Whether you are seeing them or fishing conventionally, these are sight fishing tips missing from your redfish game.
When I first started sight fishing for redfish I was amazed at what I could see underwater that I couldn’t before. I have said it a dozen times before and will say it again:
Sight fishing for redfish is a boon for your inshore education.
However, there were clues I overlooked in my search for bronze-backed beauties. After many sorties into the marsh I learned to pick up these clues and use them to kick ass at sight fishing redfish.
If you catch yourself looking at non-target species of fish and thinking “Darn, not what I’m looking for” then you are doing yourself a disservice.
Think about it: if you can see that fish underwater then you can definitely see a redfish (which is lit up like a neon sign anyways). Whether it’s a mullet, gar or whatever, if you can see it then you can also see the redfish.
This is a great indicator of the water clarity you are in, how hard you need to be looking and how far away you can see your quarry.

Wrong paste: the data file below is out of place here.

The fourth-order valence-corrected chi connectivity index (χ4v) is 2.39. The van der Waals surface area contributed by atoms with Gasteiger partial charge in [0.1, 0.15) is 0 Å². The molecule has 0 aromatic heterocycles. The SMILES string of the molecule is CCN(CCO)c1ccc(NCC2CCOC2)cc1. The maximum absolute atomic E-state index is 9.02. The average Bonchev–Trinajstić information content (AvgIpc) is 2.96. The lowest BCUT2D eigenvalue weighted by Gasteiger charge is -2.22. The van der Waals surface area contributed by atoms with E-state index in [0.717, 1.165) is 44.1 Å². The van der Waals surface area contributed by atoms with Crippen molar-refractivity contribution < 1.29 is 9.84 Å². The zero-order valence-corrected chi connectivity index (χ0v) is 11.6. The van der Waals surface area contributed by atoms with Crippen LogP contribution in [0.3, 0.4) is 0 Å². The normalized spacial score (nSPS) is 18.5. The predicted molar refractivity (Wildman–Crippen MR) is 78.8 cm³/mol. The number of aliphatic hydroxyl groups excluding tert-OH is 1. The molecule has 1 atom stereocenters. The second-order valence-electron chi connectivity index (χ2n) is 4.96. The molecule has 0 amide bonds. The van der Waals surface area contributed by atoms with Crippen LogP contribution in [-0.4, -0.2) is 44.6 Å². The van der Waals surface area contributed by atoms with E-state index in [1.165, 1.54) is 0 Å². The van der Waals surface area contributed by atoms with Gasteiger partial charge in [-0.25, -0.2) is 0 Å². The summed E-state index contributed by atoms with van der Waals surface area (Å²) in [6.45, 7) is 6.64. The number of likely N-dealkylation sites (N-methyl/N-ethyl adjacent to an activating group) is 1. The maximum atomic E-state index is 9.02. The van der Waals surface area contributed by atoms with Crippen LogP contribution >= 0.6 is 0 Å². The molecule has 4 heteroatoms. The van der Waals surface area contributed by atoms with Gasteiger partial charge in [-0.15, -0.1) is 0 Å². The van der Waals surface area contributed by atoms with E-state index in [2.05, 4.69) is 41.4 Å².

Stingrays feed off the bottom much like redfish do. They are looking for the same kind of forage you see redfish tailing for.
Everywhere I catch a lot of redfish I always see stingrays.
Often you may listen to people refer to an area as being “loaded with baitfish.”
The question to ask is:
“Are those baitfish the right kind of bait?”
You don’t want to see really big mullet that are 12″+ in length, but small “finger mullet.”
You don’t want to see huge No. 1 sized blue crabs but smaller blue crabs that are the size of a silver dollar. Schools of small pogies are also a plus, like what you see at the end of the video below.
I know that if I am stalking through a pond and I don’t see “small” bait then I am more likely to try somewhere else.
When you fillet your redfish be sure to look at their stomach contents and get an idea as to what they are eating.
Do these three things and you will improve your sight fishing game!
Devin is the founder of Louisiana Fishing Blog and enjoys exploring new fishing spots on Louisiana's coast. He prefers using artificial lures and casting tackle, but won't hesitate to break out a popping cork when the time is right.
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